Most spinal headaches occur within 48 hours after a spinal treatment, but a spinal headache can take up to five days to develop.
Most spinal headaches go away on their own within 24 hours. Headaches lasting longer than 24 hours may require treatment to help seal the leak the restore normal spinal fluid pressure.
Treatment typically begins with bed rest, plenty of fluids to make sure you are well-hydrated, caffeine to constrict blood vessels in your head, and pain relievers.
If a spinal headache does not go away, your doctor may perform an epidural blood patch. During this procedure, a vial of your own blood is drawn and then injected into your spinal fluid.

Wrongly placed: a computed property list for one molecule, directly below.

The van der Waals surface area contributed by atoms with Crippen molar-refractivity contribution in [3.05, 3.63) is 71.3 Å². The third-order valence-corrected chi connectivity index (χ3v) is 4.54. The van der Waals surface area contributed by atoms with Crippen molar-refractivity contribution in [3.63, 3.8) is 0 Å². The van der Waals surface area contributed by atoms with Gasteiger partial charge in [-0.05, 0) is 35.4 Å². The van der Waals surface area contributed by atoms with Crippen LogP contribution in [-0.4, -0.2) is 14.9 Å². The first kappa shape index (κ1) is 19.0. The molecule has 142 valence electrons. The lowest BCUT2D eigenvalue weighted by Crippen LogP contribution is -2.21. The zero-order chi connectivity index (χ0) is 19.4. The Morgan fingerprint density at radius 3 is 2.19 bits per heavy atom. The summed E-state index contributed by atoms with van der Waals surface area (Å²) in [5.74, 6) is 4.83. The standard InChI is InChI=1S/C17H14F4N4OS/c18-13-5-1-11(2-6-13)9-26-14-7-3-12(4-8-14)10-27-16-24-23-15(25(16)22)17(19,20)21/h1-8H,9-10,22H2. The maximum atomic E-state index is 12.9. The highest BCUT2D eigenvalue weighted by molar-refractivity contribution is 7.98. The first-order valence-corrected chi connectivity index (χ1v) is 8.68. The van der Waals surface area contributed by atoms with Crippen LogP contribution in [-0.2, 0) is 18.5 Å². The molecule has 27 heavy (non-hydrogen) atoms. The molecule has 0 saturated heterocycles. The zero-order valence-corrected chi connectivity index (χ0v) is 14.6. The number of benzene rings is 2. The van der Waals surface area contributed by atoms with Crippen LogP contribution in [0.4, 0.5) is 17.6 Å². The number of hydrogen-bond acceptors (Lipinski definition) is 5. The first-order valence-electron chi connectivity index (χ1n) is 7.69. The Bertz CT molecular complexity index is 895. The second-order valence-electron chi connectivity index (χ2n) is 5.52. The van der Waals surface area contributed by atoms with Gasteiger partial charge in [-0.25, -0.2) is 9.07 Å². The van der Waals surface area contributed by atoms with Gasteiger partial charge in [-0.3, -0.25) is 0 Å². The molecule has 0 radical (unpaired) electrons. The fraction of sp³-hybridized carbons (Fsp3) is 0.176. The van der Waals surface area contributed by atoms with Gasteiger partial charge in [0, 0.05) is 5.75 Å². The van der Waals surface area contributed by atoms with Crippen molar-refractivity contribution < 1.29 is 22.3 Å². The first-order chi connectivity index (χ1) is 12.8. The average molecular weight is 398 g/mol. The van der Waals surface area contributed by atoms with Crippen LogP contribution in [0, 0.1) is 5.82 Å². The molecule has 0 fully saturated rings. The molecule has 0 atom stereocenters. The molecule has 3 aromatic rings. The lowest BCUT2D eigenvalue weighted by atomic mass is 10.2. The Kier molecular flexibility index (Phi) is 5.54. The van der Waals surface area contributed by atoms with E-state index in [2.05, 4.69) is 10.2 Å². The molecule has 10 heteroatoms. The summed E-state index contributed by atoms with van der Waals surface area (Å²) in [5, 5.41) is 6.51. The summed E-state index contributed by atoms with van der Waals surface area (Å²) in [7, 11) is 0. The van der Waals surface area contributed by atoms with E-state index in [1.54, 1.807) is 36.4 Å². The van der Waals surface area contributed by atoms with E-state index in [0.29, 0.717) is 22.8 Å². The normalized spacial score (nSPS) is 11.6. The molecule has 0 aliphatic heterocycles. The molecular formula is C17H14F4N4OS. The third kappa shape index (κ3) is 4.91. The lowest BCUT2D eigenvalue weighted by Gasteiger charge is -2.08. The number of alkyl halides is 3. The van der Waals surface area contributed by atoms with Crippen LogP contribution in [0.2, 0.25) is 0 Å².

The goal is to create a small blood clot that will patch the hole and prevent more spinal fluid from leaking out. Once the leak is sealed, spinal fluid pressure will return to normal and the headache will go away.
If you have questions about headaches or about potential side effects of a spinal tap or epidural, talk to your health care provider.
Reviewed June 30, 2016
by Michele Blacksberg RN
Edited by Jody Smith
Spinal headaches. Mayo Clinic. Web. Retrieved June 28, 2016.
Spinal Headaches. Web Md. Web. Retrieved June 28, 2016.
Low CSF Headache. Johns Hopkins Medicine. Web. Retrieved June 28, 2016.